NORTH-EAST business leaders have warned Philip Hammond to deliver on his promise to make Britain “a force for good in the world” after giving his Spring Statement a lukewarm reception.

The Chancellor set out his growth blueprint on Tuesday, March 13, revealing a £550m cash pot to boost skills and £80m support to help smaller firms recruit apprentices.

Mr Hammond also pledged a review aimed at eliminating smaller operators’ late payment travails and galvanising poorly-performing businesses to match their peers.

However, business figures from across the region were somewhat restrained in their assessment, citing a lack of detail on Brexit, efforts to narrow the North/South divide and a shortage of cash to bolster the UK’s digital sector.

Revealing the Office for Budget Responsibility now expects state borrowing to be £45.2bn this year - some £4.7bn lower than predicted in November and £108bn lower than in 2010 - Mr Hammond told the Commons that the Government was “seizing the opportunities ahead as we build our vision of a country that works for everyone.”

The Chancellor also revealed Downing Street is expected to run a “small” surplus on day-to-day spending in 2018/2019, borrowing only for capital investment following forecasts for higher gross domestic product growth and lower inflation.

Citing a £500m commitment to T-Levels, the Government’s new alternative technical qualification, Mr Hammond promised a further £50m to help employers roll out placements for the programme.

He also pledged £80m to support smaller businesses’ engagement with apprentices to help companies and training providers get to grips with the Apprenticeship Levy.

Launched last year, the levy is applicable to businesses with an annual wage bill of more than £3m, which can then draw on the fund to finance training.

But the scheme has faced criticism, with many firms and skills organisations saying implementation of the plan remains confusing.

Brenda McLeish, chief executive at training provider Learning Curve Group, which is moving into new 16,000sq ft headquarters on DurhamGate, near Spennymoor, County Durham, said the £80m commitment must be the start of more concerted action.

She said: “While the Government understands the value apprenticeships bring to the economy and creation of a sustainable and skilled future workforce, the levy project has failed to deliver so far.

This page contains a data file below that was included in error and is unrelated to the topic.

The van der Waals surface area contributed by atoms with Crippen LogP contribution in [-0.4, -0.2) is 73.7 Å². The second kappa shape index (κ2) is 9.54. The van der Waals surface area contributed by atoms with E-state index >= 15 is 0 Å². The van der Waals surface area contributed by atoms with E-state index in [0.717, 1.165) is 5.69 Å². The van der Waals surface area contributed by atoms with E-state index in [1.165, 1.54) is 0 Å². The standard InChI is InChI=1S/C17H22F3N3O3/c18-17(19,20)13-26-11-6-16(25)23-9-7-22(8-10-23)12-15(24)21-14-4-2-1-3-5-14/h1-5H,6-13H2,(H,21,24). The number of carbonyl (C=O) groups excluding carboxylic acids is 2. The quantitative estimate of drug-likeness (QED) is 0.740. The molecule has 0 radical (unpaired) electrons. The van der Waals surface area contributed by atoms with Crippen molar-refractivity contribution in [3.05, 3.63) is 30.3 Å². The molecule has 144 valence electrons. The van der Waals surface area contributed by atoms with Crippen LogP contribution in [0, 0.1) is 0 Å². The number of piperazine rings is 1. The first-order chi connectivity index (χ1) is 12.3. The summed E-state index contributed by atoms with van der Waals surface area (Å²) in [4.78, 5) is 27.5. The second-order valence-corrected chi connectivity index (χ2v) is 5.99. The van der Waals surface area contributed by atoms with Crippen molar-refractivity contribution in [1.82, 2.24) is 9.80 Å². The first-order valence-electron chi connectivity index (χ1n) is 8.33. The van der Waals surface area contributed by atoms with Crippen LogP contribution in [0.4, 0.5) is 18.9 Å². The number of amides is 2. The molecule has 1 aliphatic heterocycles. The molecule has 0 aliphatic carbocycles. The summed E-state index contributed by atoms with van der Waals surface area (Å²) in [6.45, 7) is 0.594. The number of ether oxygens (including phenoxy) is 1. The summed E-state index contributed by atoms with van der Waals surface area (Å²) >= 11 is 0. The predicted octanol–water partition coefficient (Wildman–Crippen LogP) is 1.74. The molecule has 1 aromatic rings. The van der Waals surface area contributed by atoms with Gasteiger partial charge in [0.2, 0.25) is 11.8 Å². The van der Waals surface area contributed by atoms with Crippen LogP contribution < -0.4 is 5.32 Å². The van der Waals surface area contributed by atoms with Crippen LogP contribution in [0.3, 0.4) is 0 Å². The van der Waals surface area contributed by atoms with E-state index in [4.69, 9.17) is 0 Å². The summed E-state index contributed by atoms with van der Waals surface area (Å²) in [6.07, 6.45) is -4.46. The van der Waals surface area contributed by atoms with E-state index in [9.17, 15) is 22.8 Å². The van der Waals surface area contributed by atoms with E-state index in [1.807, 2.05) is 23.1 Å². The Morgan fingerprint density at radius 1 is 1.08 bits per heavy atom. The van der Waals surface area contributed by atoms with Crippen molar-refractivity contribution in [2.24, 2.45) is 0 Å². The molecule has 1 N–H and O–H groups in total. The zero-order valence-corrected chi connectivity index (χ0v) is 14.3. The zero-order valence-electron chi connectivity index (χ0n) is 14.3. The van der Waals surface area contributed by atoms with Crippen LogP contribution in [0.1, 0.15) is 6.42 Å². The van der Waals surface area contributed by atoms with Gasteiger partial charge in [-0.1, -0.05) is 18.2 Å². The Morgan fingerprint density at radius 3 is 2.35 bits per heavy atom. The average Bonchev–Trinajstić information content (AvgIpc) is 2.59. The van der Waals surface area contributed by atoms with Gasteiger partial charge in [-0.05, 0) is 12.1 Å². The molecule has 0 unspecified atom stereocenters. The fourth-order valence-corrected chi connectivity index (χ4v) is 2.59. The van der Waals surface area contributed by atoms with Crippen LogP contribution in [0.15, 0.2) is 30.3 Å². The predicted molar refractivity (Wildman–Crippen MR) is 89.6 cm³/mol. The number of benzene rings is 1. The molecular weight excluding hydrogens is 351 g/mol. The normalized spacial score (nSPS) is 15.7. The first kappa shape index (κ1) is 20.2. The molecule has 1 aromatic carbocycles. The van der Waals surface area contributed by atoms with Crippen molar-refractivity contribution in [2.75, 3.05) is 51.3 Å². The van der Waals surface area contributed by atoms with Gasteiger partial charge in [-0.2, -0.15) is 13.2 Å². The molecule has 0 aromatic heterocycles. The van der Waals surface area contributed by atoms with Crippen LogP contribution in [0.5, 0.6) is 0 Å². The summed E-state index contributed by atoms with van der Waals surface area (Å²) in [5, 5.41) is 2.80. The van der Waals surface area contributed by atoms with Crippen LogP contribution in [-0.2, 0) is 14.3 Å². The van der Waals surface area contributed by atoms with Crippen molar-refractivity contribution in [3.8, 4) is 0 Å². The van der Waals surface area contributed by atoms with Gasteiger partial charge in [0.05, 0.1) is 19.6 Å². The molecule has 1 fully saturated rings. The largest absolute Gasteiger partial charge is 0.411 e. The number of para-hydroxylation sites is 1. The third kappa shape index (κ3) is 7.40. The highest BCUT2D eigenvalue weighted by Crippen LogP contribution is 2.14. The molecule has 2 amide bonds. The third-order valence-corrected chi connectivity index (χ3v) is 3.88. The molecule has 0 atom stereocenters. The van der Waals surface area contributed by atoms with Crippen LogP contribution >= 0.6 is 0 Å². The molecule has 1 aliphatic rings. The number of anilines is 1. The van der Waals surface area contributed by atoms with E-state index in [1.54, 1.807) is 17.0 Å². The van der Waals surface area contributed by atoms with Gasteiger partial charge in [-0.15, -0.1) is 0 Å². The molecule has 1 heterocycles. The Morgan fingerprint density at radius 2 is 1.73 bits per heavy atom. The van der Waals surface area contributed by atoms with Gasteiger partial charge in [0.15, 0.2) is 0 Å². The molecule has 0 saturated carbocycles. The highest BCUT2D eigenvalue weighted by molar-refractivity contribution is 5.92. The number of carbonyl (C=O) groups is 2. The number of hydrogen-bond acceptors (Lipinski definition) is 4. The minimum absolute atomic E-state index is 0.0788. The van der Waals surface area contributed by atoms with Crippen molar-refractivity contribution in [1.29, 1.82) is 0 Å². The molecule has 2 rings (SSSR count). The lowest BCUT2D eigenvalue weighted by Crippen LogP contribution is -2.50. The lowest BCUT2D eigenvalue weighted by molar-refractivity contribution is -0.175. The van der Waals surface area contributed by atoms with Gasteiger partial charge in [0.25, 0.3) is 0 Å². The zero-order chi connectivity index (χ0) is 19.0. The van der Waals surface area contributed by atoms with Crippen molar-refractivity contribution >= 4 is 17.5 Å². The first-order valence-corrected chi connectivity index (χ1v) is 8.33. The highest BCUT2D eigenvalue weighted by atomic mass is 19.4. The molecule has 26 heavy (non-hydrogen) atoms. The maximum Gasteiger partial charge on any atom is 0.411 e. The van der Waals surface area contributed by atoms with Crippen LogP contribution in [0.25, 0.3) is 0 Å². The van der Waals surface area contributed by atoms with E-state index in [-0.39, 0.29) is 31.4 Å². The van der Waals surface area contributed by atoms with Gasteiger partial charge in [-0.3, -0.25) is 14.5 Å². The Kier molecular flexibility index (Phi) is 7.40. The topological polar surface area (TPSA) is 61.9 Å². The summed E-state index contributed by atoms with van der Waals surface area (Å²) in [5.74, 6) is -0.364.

“The £80m has the potential to reverse the decline in new apprentice starts in some way, but more needs to be done to transform the levy into a workable solution.”

Elsewhere, Mike Odysseas, managing director at telecoms firm Odyssey Systems, based on the outskirts of Stockton, denounced Mr Hammond’s commitment of £25m for 5G testbeds, aimed at speeding up mobile data connections, saying the cash figure falls well short of what is required.

He said: “The £25m to support 5G phone networks hardly came as a surprise and, quite frankly, isn’t nearly enough the kind of investment required.

“That level of investment wouldn’t give you a continuous call between two or three UK train stations.”

Sandra Thompson, managing partner at Newcastle-based accountancy company EY, added: “Investing more in digital initiatives, such as 5G test beds, is welcome but yet more is needed if this region and the country’s productivity growth is to be improved.”

Meanwhile, Gillian Marshall, chief executive at the Gateshead-based Entrepreneurs’ Forum, said while Mr Hammond had given industrialists “small nuggets” to deliberate, he must use his Spring Statement as a springboard to deliver a strong Autumn Budget later in the year.

She added: “The Spring Statement was light on detail but rich in intention, highlighting the importance of entrepreneurial businesses to the future prosperity of the economy.

“I hope the Chancellor continues this in his Budget and spends some of the next few months enhancing measures such as Entrepreneurs’ Relief and research and development tax credits.”

Mr Hammond told the Commons that the Government was “building a country we can all be proud to pass on to our children, a beacon of enterprise and innovation and an outward looking free trade nation.”

However, his 3,000-word speech referred to Brexit on just two occasions, and Ross Smith, director of policy at the North-East England Chamber of Commerce, said its relative omission was somewhat glaring.

He said: “While the Spring Statement forecast continuing economic growth, this can be described as steady at best, so there is much still to tackle to create conditions in which our businesses can generate the jobs, investment and wealth we need.

“But two big issues loomed large and were barely mentioned.

“The success or otherwise of negotiations and planning for Brexit could yet render these forecasts largely irrelevant and businesses still have little detail to base their planning on.

“The Chancellor also failed to give any meaningful update on whether the gap between London and other regions is being closed.”

But Mike Cherry, Federation of Small Businesses’ national chairman, said he was delighted to see Mr Hammond taking on board long-held calls to address the issue of late payments, saying his commitment to remove the “scourge” was most welcome.

He added: “The late payment crisis destroys 50,000 businesses a year and ending it could add £2.5bn to our economy annually and help close the productivity gap.

“The collapse of Carillion highlighted the dangers of the UK’s pernicious poor payment culture.

“We need to create an environment where another Carillion can’t happen.”